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Temporomandibular Joint Disorder

Temporomandibular Joint Disorder, or TMJD, is a condition that affects the jaw joint and surrounding muscles and nerves. Although TMJ Disorder is not life


threatening, it can be detrimental to quality of life since the symptoms can become chronic and difficult to manage. People with TMJ disorders may exhibit a variety of symptoms including:



  • Pain in the chewing muscles and/or jaw joint soreness
  • Radiating pain in the face, jaw, neck or head.
  • Aching pain in and around ears.
  • Difficulty chewing or discomfort while chewing.
  • Limited movement or locking jaw.
  • Painful jaw clicking, popping or grinding when opening or closing the mouth.
  • Headaches or Migraines.
  • Pain in many places on one side of the body.

How do you know if your symptoms such as headaches are coming from the jaw if there is no jaw pain? Our office uses an “Aqualizer” which is an inexpensive appliance that is placed in between the upper and lower teeth to hold the bite open. If the symptoms are in any way relieve that’s a  correlation, that the jaw is responsible for the symptomatology.

What are the Traditional TMJD Pain Treatments?

Dentists in Italy did a really great study of approximately 100 TMJD patients. They examined all of them and then fitted all of them with foot orthotics. Approximately 35% of the TMJD patients symptoms resolved without dental care. This confirms our knowledge that in order for a jaw to function correctly so must all of the muscles of the neck and shoulders. Unlevel shoulders are typically the issue. The gait mechanism which involves neurologic connections between our feet and pelvis is at fault. That’s why we thoroughly examine these areas no matter what your complaints are.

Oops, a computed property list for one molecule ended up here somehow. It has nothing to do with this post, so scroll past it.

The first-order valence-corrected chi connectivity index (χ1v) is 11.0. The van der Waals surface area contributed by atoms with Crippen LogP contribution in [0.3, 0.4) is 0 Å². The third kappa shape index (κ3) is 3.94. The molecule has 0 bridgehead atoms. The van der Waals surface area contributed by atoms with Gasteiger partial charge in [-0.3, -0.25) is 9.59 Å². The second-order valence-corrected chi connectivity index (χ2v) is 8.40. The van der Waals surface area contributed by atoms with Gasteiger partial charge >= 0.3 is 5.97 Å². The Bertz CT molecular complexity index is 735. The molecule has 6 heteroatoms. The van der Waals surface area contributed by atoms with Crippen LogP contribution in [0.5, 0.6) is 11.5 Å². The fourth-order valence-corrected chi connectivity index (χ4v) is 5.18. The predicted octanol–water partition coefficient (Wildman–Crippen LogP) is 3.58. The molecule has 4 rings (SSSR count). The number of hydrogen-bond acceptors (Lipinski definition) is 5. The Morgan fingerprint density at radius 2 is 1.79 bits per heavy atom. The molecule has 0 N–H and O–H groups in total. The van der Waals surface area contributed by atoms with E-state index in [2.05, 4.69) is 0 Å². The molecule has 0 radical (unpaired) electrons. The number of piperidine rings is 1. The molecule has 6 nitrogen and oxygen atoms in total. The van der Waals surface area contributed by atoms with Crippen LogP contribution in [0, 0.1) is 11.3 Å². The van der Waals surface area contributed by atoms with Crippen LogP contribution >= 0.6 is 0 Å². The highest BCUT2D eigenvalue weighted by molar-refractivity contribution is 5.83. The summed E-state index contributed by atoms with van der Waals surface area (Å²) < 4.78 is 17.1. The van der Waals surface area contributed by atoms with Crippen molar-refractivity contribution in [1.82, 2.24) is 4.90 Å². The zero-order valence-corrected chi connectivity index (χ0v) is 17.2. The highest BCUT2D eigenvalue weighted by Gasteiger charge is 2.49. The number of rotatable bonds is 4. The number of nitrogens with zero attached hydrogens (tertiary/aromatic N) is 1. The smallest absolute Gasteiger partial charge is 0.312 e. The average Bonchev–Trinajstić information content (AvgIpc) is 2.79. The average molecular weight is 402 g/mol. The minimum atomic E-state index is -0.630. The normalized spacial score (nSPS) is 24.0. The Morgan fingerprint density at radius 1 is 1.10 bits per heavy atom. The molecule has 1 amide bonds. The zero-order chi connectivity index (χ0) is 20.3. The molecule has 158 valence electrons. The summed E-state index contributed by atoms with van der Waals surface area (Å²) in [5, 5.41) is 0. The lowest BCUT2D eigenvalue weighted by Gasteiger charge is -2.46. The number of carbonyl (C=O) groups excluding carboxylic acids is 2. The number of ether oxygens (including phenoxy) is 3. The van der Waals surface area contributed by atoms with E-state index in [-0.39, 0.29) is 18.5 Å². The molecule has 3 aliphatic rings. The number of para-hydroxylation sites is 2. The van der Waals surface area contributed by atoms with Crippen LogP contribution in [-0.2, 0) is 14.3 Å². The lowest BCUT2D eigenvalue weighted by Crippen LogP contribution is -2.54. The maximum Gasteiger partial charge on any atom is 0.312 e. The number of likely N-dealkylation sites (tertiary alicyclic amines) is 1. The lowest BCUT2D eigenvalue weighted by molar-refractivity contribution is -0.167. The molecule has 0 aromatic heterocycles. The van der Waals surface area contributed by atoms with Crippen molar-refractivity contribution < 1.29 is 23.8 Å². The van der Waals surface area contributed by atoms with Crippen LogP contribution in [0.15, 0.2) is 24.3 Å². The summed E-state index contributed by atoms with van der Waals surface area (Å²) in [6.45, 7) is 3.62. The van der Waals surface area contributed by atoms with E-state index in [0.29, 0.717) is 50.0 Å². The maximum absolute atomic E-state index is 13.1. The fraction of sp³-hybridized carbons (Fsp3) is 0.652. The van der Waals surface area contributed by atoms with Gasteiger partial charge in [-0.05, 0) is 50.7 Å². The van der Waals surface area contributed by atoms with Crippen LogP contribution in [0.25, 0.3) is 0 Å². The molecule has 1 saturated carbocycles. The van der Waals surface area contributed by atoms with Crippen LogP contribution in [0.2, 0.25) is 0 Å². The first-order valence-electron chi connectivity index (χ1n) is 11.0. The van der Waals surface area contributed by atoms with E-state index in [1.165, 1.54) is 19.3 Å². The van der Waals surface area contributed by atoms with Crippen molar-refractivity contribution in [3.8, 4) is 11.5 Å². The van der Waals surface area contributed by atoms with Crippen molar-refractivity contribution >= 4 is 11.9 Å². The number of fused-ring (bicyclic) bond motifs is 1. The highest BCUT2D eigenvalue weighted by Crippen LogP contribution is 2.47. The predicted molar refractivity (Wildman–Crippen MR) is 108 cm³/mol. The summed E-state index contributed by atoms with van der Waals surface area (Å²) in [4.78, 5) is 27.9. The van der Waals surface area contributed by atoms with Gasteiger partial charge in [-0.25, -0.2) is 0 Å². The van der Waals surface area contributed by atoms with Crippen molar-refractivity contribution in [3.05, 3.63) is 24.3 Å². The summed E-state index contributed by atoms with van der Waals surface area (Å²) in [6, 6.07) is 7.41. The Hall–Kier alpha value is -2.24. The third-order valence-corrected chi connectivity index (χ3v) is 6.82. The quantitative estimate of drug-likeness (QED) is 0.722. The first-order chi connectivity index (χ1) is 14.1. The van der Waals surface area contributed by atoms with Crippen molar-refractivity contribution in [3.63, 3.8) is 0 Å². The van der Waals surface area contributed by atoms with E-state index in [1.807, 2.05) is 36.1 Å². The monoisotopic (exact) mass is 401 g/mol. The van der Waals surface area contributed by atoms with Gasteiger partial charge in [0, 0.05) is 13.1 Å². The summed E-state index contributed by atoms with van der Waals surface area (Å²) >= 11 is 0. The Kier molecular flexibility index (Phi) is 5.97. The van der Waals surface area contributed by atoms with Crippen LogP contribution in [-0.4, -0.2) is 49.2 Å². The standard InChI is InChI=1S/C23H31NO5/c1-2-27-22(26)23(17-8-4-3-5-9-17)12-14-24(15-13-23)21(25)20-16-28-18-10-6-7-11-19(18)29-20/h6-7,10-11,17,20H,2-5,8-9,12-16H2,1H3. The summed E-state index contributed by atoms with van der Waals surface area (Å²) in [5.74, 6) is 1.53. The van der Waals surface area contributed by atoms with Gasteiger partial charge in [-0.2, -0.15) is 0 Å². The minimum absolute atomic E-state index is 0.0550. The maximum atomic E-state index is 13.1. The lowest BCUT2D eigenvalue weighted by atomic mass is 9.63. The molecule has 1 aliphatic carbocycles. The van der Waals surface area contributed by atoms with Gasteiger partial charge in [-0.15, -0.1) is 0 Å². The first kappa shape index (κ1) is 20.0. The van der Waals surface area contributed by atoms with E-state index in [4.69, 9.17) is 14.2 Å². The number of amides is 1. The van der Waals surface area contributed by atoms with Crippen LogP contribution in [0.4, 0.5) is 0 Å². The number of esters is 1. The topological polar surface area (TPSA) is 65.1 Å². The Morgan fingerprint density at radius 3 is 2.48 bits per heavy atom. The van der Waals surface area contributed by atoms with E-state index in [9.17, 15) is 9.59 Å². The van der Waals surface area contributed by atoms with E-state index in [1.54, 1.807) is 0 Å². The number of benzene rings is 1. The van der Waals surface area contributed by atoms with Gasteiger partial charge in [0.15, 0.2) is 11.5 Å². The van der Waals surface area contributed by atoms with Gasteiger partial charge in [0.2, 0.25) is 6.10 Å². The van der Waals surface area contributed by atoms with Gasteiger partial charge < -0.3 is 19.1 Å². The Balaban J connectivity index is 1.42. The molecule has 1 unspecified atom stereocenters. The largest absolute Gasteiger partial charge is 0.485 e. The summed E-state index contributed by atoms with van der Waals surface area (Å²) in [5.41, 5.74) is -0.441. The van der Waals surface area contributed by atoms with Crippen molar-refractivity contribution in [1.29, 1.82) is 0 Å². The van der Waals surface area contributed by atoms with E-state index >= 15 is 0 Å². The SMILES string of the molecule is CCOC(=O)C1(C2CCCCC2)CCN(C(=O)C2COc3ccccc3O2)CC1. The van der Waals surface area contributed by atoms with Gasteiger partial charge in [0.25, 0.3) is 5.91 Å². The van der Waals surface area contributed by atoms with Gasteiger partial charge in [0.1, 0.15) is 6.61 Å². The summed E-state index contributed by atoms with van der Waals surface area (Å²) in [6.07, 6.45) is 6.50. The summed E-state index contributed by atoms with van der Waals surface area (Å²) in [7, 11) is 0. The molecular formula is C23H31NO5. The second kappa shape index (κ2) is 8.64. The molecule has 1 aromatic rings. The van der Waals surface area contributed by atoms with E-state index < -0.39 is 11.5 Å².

Dental intervention: day or night bite splints are the most traditional form of Temporomandibular Joint Disorder (TMJD) treatment. These are plastic mouthpieces that fit over the upper or lower teeth to prevent the teeth from coming together and reduce the amount of clenching or grinding of the teeth. Because upper bite splints do not allow for proper cranial movement our office prefers mandibular splints.
While bite guards and jaw splints have helped to reduce pain associated with TMJD, there are drawbacks with these devices. For example, they cannot be worn while eating and they also affect speech, and as such are typically only worn at night while sleeping. Studies have been performed on the effectiveness of splints and guards and the results have been inconsistent. There are also risks associated with the use of these devices such as changes in the bite, long-term damage to the joint, and increased pain. In addition, the adverse effects of the use of splints can be permanent. Mostly from using the splints too long and not seeking proper dental care.

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